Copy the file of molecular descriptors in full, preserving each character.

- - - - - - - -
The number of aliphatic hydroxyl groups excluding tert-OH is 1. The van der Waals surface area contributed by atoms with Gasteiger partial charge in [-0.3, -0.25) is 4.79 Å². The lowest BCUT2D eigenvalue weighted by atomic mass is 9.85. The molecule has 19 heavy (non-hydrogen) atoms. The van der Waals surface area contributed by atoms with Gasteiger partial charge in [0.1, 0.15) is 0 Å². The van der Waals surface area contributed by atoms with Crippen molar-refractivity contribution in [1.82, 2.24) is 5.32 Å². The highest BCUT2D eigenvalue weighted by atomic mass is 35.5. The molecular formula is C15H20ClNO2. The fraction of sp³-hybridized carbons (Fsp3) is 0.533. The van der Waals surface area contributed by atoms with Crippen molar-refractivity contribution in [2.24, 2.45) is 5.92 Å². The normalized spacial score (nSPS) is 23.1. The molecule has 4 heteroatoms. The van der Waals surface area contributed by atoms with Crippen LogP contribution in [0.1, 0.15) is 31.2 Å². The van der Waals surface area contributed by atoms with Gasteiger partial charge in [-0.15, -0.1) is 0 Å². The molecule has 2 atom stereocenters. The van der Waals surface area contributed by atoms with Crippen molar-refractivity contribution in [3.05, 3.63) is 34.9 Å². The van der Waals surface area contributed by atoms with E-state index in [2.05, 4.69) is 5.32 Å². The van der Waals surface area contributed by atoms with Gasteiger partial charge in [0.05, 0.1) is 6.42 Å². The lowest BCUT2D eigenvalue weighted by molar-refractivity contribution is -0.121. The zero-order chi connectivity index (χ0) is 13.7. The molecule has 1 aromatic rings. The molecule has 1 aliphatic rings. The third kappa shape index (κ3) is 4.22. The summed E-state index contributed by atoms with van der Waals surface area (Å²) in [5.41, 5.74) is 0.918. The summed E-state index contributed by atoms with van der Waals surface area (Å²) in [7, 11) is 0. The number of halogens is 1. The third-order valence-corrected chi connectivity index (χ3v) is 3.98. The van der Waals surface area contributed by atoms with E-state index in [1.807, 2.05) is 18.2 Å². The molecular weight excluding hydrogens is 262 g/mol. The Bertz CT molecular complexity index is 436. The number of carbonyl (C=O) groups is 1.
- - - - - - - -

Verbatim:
The number of aliphatic hydroxyl groups excluding tert-OH is 1. The van der Waals surface area contributed by atoms with Gasteiger partial charge in [-0.3, -0.25) is 4.79 Å². The lowest BCUT2D eigenvalue weighted by atomic mass is 9.85. The molecule has 19 heavy (non-hydrogen) atoms. The van der Waals surface area contributed by atoms with Gasteiger partial charge in [0.1, 0.15) is 0 Å². The van der Waals surface area contributed by atoms with Crippen molar-refractivity contribution in [1.82, 2.24) is 5.32 Å². The highest BCUT2D eigenvalue weighted by atomic mass is 35.5. The molecular formula is C15H20ClNO2. The fraction of sp³-hybridized carbons (Fsp3) is 0.533. The van der Waals surface area contributed by atoms with Crippen molar-refractivity contribution in [2.24, 2.45) is 5.92 Å². The normalized spacial score (nSPS) is 23.1. The molecule has 4 heteroatoms. The van der Waals surface area contributed by atoms with Crippen LogP contribution in [0.1, 0.15) is 31.2 Å². The van der Waals surface area contributed by atoms with Gasteiger partial charge in [-0.15, -0.1) is 0 Å². The molecule has 2 atom stereocenters. The van der Waals surface area contributed by atoms with Crippen molar-refractivity contribution in [3.05, 3.63) is 34.9 Å². The van der Waals surface area contributed by atoms with E-state index in [2.05, 4.69) is 5.32 Å². The van der Waals surface area contributed by atoms with Gasteiger partial charge in [0.05, 0.1) is 6.42 Å². The lowest BCUT2D eigenvalue weighted by molar-refractivity contribution is -0.121. The zero-order chi connectivity index (χ0) is 13.7. The molecule has 1 aromatic rings. The molecule has 1 aliphatic rings. The third kappa shape index (κ3) is 4.22. The summed E-state index contributed by atoms with van der Waals surface area (Å²) in [5.41, 5.74) is 0.918. The summed E-state index contributed by atoms with van der Waals surface area (Å²) in [7, 11) is 0. The number of halogens is 1. The third-order valence-corrected chi connectivity index (χ3v) is 3.98. The van der Waals surface area contributed by atoms with E-state index in [1.807, 2.05) is 18.2 Å². The molecular weight excluding hydrogens is 262 g/mol. The Bertz CT molecular complexity index is 436. The number of carbonyl (C=O) groups is 1.